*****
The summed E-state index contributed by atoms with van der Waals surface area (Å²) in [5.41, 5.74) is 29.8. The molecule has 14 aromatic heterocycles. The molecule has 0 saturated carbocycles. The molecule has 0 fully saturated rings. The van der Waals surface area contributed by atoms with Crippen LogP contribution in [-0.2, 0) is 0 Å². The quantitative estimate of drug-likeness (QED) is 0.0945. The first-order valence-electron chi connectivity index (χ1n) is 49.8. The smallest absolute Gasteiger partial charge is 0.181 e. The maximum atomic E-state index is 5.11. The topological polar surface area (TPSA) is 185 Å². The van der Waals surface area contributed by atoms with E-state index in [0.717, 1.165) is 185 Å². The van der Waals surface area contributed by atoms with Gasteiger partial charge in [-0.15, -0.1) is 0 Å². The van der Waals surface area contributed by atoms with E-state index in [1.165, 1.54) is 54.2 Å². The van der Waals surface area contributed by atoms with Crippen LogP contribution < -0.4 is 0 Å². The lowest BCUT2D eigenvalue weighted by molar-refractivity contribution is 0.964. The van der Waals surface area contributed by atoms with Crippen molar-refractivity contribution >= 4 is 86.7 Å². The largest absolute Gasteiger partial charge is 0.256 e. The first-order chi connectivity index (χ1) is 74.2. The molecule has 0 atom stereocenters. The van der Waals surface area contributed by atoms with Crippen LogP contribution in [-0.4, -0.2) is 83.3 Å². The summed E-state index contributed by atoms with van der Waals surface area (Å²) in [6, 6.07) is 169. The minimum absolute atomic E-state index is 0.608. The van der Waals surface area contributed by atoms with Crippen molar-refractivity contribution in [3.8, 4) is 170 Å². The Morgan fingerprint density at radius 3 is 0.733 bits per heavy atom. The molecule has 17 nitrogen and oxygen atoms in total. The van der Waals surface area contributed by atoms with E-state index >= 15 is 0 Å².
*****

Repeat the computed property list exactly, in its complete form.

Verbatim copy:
The summed E-state index contributed by atoms with van der Waals surface area (Å²) in [5.41, 5.74) is 29.8. The molecule has 14 aromatic heterocycles. The molecule has 0 saturated carbocycles. The molecule has 0 fully saturated rings. The van der Waals surface area contributed by atoms with Crippen LogP contribution in [-0.2, 0) is 0 Å². The quantitative estimate of drug-likeness (QED) is 0.0945. The first-order valence-electron chi connectivity index (χ1n) is 49.8. The smallest absolute Gasteiger partial charge is 0.181 e. The maximum atomic E-state index is 5.11. The topological polar surface area (TPSA) is 185 Å². The van der Waals surface area contributed by atoms with E-state index in [0.717, 1.165) is 185 Å². The van der Waals surface area contributed by atoms with Gasteiger partial charge in [-0.15, -0.1) is 0 Å². The van der Waals surface area contributed by atoms with E-state index in [1.165, 1.54) is 54.2 Å². The van der Waals surface area contributed by atoms with Crippen LogP contribution < -0.4 is 0 Å². The lowest BCUT2D eigenvalue weighted by molar-refractivity contribution is 0.964. The van der Waals surface area contributed by atoms with Crippen molar-refractivity contribution >= 4 is 86.7 Å². The largest absolute Gasteiger partial charge is 0.256 e. The first-order chi connectivity index (χ1) is 74.2. The molecule has 0 atom stereocenters. The van der Waals surface area contributed by atoms with Crippen LogP contribution in [-0.4, -0.2) is 83.3 Å². The summed E-state index contributed by atoms with van der Waals surface area (Å²) in [6, 6.07) is 169. The minimum absolute atomic E-state index is 0.608. The van der Waals surface area contributed by atoms with Crippen molar-refractivity contribution in [3.8, 4) is 170 Å². The Morgan fingerprint density at radius 3 is 0.733 bits per heavy atom. The molecule has 17 nitrogen and oxygen atoms in total. The van der Waals surface area contributed by atoms with E-state index >= 15 is 0 Å².